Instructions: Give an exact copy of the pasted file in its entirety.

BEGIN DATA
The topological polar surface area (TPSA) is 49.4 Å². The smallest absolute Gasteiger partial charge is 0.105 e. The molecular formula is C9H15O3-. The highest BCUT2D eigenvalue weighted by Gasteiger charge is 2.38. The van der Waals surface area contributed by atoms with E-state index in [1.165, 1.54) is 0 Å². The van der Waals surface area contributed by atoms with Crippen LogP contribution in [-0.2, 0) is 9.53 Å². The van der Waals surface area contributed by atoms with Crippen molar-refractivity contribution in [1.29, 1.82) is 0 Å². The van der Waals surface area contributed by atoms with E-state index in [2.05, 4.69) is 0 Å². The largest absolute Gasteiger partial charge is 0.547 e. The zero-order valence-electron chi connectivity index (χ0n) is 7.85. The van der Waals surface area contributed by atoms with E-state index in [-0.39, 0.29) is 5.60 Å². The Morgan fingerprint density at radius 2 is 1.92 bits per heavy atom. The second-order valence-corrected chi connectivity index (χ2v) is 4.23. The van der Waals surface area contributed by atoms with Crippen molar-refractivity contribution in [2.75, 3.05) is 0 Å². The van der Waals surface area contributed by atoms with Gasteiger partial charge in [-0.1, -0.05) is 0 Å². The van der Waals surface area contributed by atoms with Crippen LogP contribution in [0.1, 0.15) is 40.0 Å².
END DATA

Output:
The topological polar surface area (TPSA) is 49.4 Å². The smallest absolute Gasteiger partial charge is 0.105 e. The molecular formula is C9H15O3-. The highest BCUT2D eigenvalue weighted by Gasteiger charge is 2.38. The van der Waals surface area contributed by atoms with E-state index in [1.165, 1.54) is 0 Å². The van der Waals surface area contributed by atoms with Crippen LogP contribution in [-0.2, 0) is 9.53 Å². The van der Waals surface area contributed by atoms with Crippen molar-refractivity contribution in [1.29, 1.82) is 0 Å². The van der Waals surface area contributed by atoms with E-state index in [2.05, 4.69) is 0 Å². The largest absolute Gasteiger partial charge is 0.547 e. The zero-order valence-electron chi connectivity index (χ0n) is 7.85. The van der Waals surface area contributed by atoms with E-state index in [-0.39, 0.29) is 5.60 Å². The Morgan fingerprint density at radius 2 is 1.92 bits per heavy atom. The second-order valence-corrected chi connectivity index (χ2v) is 4.23. The van der Waals surface area contributed by atoms with Crippen molar-refractivity contribution in [2.75, 3.05) is 0 Å². The van der Waals surface area contributed by atoms with Gasteiger partial charge in [-0.1, -0.05) is 0 Å². The van der Waals surface area contributed by atoms with Crippen LogP contribution in [0.1, 0.15) is 40.0 Å².